MG B/C


History

If you could name only one British roadster, chances are it would be the MG B. It was presented in 1962 as successor to the MG A. Power came from a 95 hp 1.8l four-cylinder engine. The coupĂ© (actually hatchback) GT was added in 1965. From 1967 to 1969, it was sold as MG C/MG C GT with the Austin Healey‘s 3l six-cylinder engine, an engine that wasn’t well suited for such a lightweight car. A much better solution was Rover’s lightweight V8, which became available in 1973 in the MG B GT V8, and was built until 1976. The aluminium V8 was lighter than the four-cylinder despite providing a 50% power increase. The V8 was not exported to the US and hence never sold as left-hand-drive version.

Major revisions were the Mk II (late 1967, new gearbox among other changes) and the Mk III (1972, e.g. new dashboard). The USA were the most important market for the MG B. New regulations for 1974 required MG to drop the chrome bumpers, replacing them with the infamous rubber bumpers that created the “rubber boat” look. Luckily, conversion kits to the old-style bumpers do exist. The MG B continued to be for sale in this state until 1980. A successor, the mid-engined MG F, only arrived in 1995.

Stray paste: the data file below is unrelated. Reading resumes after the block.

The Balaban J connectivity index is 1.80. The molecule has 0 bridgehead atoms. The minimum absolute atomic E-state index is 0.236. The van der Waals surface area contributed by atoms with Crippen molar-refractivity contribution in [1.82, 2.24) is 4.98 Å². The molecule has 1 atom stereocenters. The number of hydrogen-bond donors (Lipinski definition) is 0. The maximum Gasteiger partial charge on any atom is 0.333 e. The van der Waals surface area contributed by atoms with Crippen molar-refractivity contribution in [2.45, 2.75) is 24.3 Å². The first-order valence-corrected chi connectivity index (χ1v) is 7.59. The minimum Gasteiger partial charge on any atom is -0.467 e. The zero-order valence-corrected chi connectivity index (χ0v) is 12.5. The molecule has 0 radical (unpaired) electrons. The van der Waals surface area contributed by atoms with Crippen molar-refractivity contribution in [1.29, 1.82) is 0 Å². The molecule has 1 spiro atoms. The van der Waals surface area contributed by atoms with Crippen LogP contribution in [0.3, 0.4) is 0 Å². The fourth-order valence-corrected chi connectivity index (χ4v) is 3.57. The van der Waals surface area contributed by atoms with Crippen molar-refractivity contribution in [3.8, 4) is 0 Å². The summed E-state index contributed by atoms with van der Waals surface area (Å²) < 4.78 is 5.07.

Performance

The four-cylinder had a respectable 0-100 kph time of a bit above 11s with a top speed of 160 kph. The V8 offers much better performance, with a 0-100 time below 8s and a top speed in excess of 190 kph.

Pros

The quintessential British roadster – also available with a fixed roof for convertible haters like me. Small, lightweight, decent power (especially as V8). Long production run with more than 500,000 built run results in very good availability of cars and parts for decent prices.

Cons

Rust, of course. Not much else, really. If you want a small lightweight roadster but something older than an MX-5, this should be your first pick. Or go GT if you want a fixed roof.

My pick

GT V8, even though it has the steering wheel on the wrong side.